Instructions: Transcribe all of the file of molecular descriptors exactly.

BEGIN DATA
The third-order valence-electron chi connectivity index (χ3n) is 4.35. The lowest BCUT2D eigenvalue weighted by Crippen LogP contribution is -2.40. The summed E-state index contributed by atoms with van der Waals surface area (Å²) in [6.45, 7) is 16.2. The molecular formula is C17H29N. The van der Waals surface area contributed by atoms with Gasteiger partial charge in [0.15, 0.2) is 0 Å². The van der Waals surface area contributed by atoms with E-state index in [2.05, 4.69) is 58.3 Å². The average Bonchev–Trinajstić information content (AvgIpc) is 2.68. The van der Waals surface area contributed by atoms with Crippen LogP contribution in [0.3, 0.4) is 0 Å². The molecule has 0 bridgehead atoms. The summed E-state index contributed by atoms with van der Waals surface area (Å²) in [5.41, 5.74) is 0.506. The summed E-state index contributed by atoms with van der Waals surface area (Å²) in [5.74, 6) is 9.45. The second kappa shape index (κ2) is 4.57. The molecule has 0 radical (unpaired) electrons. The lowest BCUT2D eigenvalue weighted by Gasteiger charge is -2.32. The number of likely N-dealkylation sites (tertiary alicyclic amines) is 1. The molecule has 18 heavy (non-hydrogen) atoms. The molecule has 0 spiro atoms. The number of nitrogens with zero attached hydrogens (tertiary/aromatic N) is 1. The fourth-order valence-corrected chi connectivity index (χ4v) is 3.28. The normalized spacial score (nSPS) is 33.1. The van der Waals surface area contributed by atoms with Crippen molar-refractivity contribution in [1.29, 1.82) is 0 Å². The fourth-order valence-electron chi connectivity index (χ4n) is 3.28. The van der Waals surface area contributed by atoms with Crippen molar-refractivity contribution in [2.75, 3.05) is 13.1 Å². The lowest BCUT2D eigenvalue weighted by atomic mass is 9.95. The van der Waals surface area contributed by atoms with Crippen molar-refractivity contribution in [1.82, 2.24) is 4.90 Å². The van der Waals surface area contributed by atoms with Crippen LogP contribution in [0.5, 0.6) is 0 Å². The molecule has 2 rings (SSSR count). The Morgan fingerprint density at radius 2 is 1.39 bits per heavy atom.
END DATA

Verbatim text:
The third-order valence-electron chi connectivity index (χ3n) is 4.35. The lowest BCUT2D eigenvalue weighted by Crippen LogP contribution is -2.40. The summed E-state index contributed by atoms with van der Waals surface area (Å²) in [6.45, 7) is 16.2. The molecular formula is C17H29N. The van der Waals surface area contributed by atoms with Gasteiger partial charge in [0.15, 0.2) is 0 Å². The van der Waals surface area contributed by atoms with E-state index in [2.05, 4.69) is 58.3 Å². The average Bonchev–Trinajstić information content (AvgIpc) is 2.68. The van der Waals surface area contributed by atoms with Crippen LogP contribution in [0.3, 0.4) is 0 Å². The molecule has 0 bridgehead atoms. The summed E-state index contributed by atoms with van der Waals surface area (Å²) in [5.41, 5.74) is 0.506. The summed E-state index contributed by atoms with van der Waals surface area (Å²) in [5.74, 6) is 9.45. The second kappa shape index (κ2) is 4.57. The molecule has 0 radical (unpaired) electrons. The lowest BCUT2D eigenvalue weighted by Gasteiger charge is -2.32. The number of likely N-dealkylation sites (tertiary alicyclic amines) is 1. The molecule has 18 heavy (non-hydrogen) atoms. The molecule has 0 spiro atoms. The number of nitrogens with zero attached hydrogens (tertiary/aromatic N) is 1. The fourth-order valence-corrected chi connectivity index (χ4v) is 3.28. The normalized spacial score (nSPS) is 33.1. The van der Waals surface area contributed by atoms with Crippen molar-refractivity contribution in [1.29, 1.82) is 0 Å². The fourth-order valence-electron chi connectivity index (χ4n) is 3.28. The van der Waals surface area contributed by atoms with Crippen molar-refractivity contribution in [2.75, 3.05) is 13.1 Å². The lowest BCUT2D eigenvalue weighted by atomic mass is 9.95. The van der Waals surface area contributed by atoms with Crippen molar-refractivity contribution in [1.82, 2.24) is 4.90 Å². The van der Waals surface area contributed by atoms with Crippen LogP contribution in [0.5, 0.6) is 0 Å². The molecule has 2 rings (SSSR count). The Morgan fingerprint density at radius 2 is 1.39 bits per heavy atom.